A reflection by Fr. Frank Hegel, SFM, on Matthew 21.33-43
The Gospel today is another in a series of parables. It is in reality an allegory in which every element of the story is accounted for. There are no dangling threads to permit ambiguous interpretations. While it is easy to see what Jesus is telling his listeners, imagine how revolutionary this image is. The people of Israel knew the image of the vineyard referred to themselves. They were familiar with the prophets (“servants” in the story) and their being rejected and killed. The owner then sends his Son (Jesus) whom the “tenants” (the religious leaders) plot to put to death also.
The key to the story is in the question Jesus puts at the end, “What will the owner do?” His listeners provide the answer, “He will hand over the vineyard to others who will bring forth fruit in proper time.” So, what is rejected will endure. The foundation stone is the long lasting love of God.
There may be a temptation, and in fact there has been in our Christian history, to interpret this passage as indicating that Christianity is superior to and supersedes Judaism. This is a dangerous and incorrect understanding of who Jesus was and is. A very important truth here is that God’s love for and covenant with the Jewish people has not been taken away or replaced by God’s love for those following Jesus. This is the teaching of the church. Matthew presents Jesus as sent to the people of Israel, the Jews, to call them back to their original experiences of God’s saving love and formation of them as God’s chosen people. The people of Israel and the people of Christianity are both reminded of just who they are in God’s eyes and how they are to respond.
Today’s parable is not just meant for the Jews of Jesus’ time. It is meant for us as well. The response given to the owner’s question in former times is similar to our own response today.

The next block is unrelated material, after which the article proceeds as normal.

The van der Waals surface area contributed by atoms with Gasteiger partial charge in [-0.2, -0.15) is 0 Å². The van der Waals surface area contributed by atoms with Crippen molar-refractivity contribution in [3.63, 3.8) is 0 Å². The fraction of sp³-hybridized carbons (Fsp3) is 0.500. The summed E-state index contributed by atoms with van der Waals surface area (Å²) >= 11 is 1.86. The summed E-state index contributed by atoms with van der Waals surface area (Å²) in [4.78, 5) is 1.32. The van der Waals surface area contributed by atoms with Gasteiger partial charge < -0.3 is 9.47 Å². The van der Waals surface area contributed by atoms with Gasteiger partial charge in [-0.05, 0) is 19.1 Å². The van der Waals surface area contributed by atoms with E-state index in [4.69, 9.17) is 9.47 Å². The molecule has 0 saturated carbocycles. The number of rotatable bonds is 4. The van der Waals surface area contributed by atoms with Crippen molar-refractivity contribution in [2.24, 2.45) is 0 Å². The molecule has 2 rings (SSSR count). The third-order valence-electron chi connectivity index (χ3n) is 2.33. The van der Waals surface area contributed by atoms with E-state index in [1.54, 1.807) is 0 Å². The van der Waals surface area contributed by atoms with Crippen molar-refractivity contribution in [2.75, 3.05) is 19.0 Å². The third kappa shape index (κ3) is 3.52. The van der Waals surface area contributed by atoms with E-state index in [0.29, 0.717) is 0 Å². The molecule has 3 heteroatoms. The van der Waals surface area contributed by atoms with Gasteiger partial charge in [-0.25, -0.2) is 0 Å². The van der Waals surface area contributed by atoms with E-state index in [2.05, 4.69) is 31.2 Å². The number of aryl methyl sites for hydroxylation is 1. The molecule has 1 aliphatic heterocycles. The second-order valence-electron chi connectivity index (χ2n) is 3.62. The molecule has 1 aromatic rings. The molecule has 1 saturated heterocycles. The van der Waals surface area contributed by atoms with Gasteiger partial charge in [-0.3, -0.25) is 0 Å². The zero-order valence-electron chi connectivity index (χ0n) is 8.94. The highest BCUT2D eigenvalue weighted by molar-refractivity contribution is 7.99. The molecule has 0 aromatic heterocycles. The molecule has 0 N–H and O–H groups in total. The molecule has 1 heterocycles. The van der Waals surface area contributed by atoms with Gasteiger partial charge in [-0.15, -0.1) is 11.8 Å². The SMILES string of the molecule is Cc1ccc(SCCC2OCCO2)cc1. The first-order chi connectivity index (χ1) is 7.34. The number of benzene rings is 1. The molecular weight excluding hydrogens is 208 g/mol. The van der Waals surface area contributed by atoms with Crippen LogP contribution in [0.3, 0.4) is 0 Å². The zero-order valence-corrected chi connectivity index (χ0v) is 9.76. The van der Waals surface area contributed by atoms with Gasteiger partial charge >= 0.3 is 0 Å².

Just look at the area of social justice, for example. For over a hundred years, beginning with Pope Leo XIII, we have had a series of pontiffs who have elaborated a social teaching which still remains to be put into practice. For the most part, it remains ignored and is marginalized, applied by a very few. Thus the fruits that God expects out of his vineyard – like solidarity, justice and peace – go wanting. The option for the poor is given lip service, while the opulence of a select few increases. We continue to assassinate the Son through our indifference and participation in the “culture of death” which surrounds us.
We need to admit that we have a certain resistance to accept our proper human image. We are the vine, the vineyard created for a just relationship with the Planter. Has our image of ourselves grown larger than a vineyard? Has the image of the owner become irrelevant in our lives? If God seems to be absent from our lives we have to ask ourselves if it isn’t due to us excluding him from our lives. Is our secular attitude crowding God out of our lives?